In Friday’s New York Times, Deborah Solomon and Kitty Bennett continued the liberal paper's mocking of President Trump’s new chief economic adviser Larry Kudlow, the conservative economist who will be the next director of the National Economic Council.
There was yet another insulting NYT headline: “A TV Commentator Becomes a Presidential Adviser: Go to the Videotape.” The online headline was more blunt: “6 of Larry Kudlow’s Not-So-on-the-Money Predictions.”
At least The Times put Kudlow’s service in the Reagan administration in the first paragraph in the Friday story.
President Trump has a new chief economic adviser. Larry Kudlow, the CNBC commentator who served in President Ronald Reagan’s Office of Management and Budget, will become the director of the National Economic Council....Mr. Kudlow, often on-air and with a flair for provocative punditry, has prognosticated on many economic and political issues in a way that mirrors his future boss. His predictions, which will soon carry new weight as the president’s top economic adviser, have not always been on the mark....
The reporters, either showing a lot of nerve or just stirring up Trump-Kudlow controversy, even criticized Kudlow for his criticism of candidate Trump’s policies in August 2015. Kudlow wrote, or said (the paper's methodology is unclear):
And let’s not forget: The stock market, which is a leading indicator of the future economy, is in a wee bit of a correction. Given the recent rise of presidential candidate Donald Trump, we should all be thankful that stocks haven’t plunged. Trump’s agenda of trade protectionism, dollar devaluation, and immigrant deportation is completely anti-growth....”
Hmm. What other economist was more recently wrong (and in a far worse way) about Trump’s effect on the stock market? The morning after Trump’s election victory, Times columnist Paul Krugman predicted, "It really does now look like President Donald J. Trump, and markets are plunging. When might we expect them to recover? A first-pass answer is never…So we are very probably looking at a global recession, with no end in sight."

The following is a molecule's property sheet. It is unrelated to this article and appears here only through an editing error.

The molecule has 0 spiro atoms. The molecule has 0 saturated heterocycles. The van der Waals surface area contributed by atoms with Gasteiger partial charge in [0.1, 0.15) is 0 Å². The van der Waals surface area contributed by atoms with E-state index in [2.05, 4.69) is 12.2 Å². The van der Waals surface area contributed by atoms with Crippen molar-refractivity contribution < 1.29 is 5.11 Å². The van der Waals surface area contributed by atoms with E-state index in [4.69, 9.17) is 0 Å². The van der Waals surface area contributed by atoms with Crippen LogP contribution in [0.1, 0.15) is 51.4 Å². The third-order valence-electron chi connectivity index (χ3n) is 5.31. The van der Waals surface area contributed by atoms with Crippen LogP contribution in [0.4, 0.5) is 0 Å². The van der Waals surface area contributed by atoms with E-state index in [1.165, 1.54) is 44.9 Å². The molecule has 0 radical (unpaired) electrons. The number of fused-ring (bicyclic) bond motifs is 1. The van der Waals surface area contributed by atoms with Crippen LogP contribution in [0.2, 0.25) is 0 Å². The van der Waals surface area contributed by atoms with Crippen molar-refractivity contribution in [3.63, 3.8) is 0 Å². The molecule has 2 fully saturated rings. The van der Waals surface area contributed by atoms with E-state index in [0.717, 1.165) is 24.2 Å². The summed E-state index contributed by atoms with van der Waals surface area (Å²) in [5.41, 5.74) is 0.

Though smug Krugman remains ever confident in his own infallibility, his forecasting record is dismal, colored by partisanship. Krugman won a Nobel Prize in Economics in 2008, but any respect he may have accrued for economic analysis has flown, in the face of his unshielded loathing of all things Republican, and inability to let a tragic anniversary pass without saying something ignorant and offensive.
Liberal columnist Michael Kinsley snarked in 2013: “Paul Krugman takes credit for good economic news whenever it happens....He has been, in his own self-estimate, a lone, ignored voice for reason crying out in an unreasoning universe.”
BizPacReview’s John R. Smith rounded up some of Krugman’s greatest misses in January:
Krugman predicted in 1998 that the Internet would have little effect on the economy and commerce, with “no greater impact than the fax machine”....In 2003, he claimed California’s taxes are “now probably below average”, when California’s taxes were then ranked eighth-highest among 50 states, and headed higher. In 2010, Krugman falsified a quote by Newt Gingrich, deceived his readers about Obamacare by misrepresenting data contained in a report he quoted, and in 2011 praised Veterans Affairs Administration as a triumph of “socialized medicine.”
Noting Krugman’s bad predictions is a cottage industry: Historian Niall Ferguson entertainingly nailed Krugman constantly and incorrectly predicting the breakup of the euro market.